In many ways, Twin Peaks has always been its own doppelganger: a "good" show focusing on human relationships, however twisted, and a "bad" show (or movie) that's too strange, too incomprehensible, too gross, too oddly paced for normal TV. The "good" parts, at their strongest, are emotionally engaging, the "bad" ones intellectually engaging. The best episodes of the old Twin Peaks mix the two in about equal measures; the worst lean toward the former to the point of being profoundly boring and dumb, whereas Fire Walk With Me is so heavily weighted towards the latter that I didn't rewatch it until it became clear that I had to. Mark Frost and David Lynch worked as a creative partnership because Frost brought the heart and Lynch the brain. This season has been brain-heavy, and I'm glad to know the heart still beats.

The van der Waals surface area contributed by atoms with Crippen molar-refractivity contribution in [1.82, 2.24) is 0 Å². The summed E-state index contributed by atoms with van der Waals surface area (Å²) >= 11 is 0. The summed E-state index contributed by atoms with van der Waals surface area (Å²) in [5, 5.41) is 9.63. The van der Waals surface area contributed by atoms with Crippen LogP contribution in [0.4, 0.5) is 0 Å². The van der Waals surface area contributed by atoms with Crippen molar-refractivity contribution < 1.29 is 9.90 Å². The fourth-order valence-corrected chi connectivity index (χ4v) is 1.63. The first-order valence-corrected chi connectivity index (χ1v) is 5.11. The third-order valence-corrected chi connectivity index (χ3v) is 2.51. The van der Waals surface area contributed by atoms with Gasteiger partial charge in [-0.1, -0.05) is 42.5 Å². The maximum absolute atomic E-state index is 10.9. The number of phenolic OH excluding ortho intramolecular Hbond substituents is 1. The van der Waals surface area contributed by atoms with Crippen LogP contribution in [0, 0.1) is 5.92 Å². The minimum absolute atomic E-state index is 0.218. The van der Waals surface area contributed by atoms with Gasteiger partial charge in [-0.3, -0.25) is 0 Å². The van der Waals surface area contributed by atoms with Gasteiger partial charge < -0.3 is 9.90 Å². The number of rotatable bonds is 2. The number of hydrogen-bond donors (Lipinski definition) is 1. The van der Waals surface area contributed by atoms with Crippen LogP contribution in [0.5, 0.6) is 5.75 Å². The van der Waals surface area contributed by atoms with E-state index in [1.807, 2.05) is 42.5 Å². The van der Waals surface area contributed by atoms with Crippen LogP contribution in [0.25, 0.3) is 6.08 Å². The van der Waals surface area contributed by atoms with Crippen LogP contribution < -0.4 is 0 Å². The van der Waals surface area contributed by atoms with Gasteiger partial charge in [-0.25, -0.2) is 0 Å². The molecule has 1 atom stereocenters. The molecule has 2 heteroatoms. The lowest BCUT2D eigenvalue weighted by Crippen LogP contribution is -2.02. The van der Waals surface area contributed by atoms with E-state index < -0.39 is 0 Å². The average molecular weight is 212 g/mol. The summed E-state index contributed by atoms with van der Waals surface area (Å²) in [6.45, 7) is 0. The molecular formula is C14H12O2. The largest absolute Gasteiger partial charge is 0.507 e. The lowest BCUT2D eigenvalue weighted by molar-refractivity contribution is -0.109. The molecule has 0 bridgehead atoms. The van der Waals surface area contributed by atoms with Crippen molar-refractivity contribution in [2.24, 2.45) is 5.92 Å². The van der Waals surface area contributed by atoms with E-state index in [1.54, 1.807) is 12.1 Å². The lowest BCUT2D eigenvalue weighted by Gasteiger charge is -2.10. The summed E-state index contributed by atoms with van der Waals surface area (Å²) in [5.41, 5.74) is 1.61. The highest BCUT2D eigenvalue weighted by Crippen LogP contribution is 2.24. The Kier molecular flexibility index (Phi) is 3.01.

Notes for Peaks freaks of old:
— Can someone check for me whether Jeffries's lines in this episode all come from existing footage? It seems like they might, but I suppose it's also possible that Lynch corralled David Bowie into recording some lines two years ago. I mean, Catherine Coulson's in this, and she died before Bowie did. But she's also not David fucking Bowie. (It's also possible Lynch had someone mimic Jeffries's broad Fauxmerican accent and just credited them as Bowie.)